Domestic Abuse Lawyer




Domestic Abuse Lawyer

Domestic abuse is the control, violence, abuse, and/or willful neglect that occurs between two people who share an intimate relationship or are family members.

Historically, domestic abuse has been viewed as a private matter out of the scope and concern of law enforcement and the legal system.

However, states have been prompted to enact domestic abuse laws and social programs to protect those who suffer serious personal injury, psychological devastation, and other damages as a result of domestic abuse.

Domestic Abuse Programs

Domestic abuse programs at the state and local level attempt to mitigate the silence and shame that have long haunted domestic abuse victims and provide them with legal rights and protections against domestic abuse.

These programs attempt to de-stigmatize domestic abuse and educate citizens about the impact and characteristics of this criminal and civil offence.

Many places offer shelter, legal services, and other resources to the victims of domestic abuse.

Domestic Abuse Offenses

Domestic abuse can involve a number of offenses that can be physical, psychological, emotional, sexual, economic, or negligent in nature.

The following are just some of the criminal offenses that may be considered cases of domestic abuse: assault, battery, child abuse, reckless endangerment, stalking, rape, sexual assault, harassment, rape, robbery, property destruction, kidnapping, negligent homicide, justifiable homicide, murder, and more.

Domestic abuse is also considered a civil offense for which the victim may seek compensation for their damages and suffering against the perpetrator.

Civil and Criminal Consequences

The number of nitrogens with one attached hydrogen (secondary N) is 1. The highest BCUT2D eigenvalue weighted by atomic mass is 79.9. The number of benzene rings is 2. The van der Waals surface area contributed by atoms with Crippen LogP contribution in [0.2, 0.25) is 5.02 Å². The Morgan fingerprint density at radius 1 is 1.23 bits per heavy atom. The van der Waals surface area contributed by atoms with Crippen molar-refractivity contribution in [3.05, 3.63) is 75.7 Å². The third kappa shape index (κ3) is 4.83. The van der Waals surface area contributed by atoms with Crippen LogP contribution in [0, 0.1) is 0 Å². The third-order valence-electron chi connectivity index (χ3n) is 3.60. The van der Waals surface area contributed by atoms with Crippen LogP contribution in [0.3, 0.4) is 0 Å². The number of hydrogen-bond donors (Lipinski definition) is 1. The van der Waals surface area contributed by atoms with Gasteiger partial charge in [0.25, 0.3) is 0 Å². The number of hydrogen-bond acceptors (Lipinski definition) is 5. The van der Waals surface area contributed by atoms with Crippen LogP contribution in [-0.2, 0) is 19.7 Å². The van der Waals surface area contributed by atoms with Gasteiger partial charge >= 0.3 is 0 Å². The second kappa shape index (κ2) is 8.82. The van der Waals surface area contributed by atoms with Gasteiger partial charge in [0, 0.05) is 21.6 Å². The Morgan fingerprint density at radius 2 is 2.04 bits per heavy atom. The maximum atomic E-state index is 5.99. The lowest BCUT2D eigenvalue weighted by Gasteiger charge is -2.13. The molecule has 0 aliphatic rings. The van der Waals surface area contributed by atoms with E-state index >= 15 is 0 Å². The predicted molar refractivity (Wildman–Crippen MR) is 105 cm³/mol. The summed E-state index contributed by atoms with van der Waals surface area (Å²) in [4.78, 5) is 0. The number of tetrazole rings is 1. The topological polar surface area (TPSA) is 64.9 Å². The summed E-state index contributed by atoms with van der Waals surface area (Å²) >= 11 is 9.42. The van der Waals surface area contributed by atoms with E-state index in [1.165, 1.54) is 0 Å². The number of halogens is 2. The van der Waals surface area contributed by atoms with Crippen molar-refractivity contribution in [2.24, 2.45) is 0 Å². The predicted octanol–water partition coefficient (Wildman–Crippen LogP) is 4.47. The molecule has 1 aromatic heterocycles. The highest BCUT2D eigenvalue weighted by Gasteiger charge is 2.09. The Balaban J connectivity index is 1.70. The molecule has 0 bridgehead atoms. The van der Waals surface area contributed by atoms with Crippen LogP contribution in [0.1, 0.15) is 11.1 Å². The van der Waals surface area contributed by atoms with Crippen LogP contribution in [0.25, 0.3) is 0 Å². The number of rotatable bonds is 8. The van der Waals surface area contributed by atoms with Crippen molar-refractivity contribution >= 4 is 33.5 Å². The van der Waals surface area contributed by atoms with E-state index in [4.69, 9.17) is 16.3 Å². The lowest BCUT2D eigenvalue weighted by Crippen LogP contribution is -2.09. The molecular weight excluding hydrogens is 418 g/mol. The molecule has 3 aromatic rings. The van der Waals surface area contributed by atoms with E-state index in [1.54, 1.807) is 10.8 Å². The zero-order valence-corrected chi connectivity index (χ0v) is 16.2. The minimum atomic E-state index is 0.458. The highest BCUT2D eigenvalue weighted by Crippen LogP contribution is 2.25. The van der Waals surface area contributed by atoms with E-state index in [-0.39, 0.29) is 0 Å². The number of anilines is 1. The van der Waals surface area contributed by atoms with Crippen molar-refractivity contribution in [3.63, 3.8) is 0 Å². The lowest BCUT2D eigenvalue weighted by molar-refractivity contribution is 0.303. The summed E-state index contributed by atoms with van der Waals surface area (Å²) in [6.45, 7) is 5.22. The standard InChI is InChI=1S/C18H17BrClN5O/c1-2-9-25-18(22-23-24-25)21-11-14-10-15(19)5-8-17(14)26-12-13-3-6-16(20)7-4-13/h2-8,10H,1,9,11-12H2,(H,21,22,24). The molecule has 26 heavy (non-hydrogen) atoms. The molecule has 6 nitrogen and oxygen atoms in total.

The civil and criminal consequences of domestic abuse will depend on the specific circumstances and the state laws regarding these offenses.

Most states have made it unlawful for any party to interfere with the reporting of domestic abuse. Many states also mandate the arrest of an abuser after a violent incident whether or not the victim wishes to press charges.

In cases where an arrest is not made, the law often requires that law enforcement file a domestic abuse report.

In the eyes of the law, the domestic abuse victim is often considered a witness in a criminal case, and does not have the right to drop charges against the defendant.

Typically domestic abuse criminal charges can only be dropped at the request of the district attorney with judge approval. In civil cases, the victim of domestic abuse may have the right to file suit against the defendant.

Legal Issues of Domestic Abuse

Domestic abuse often involves a number of special legal issues. The victim of domestic abuse may obtain a court order, called a “no contact” or restraining order, which prohibits contact between the offender and the victim. A civil protection order may also legally prevent an offender from coming near the victim or may order the eviction of the offender from a shared residence.

If you have been the victim of domestic abuse contact us today to discuss your legal rights.

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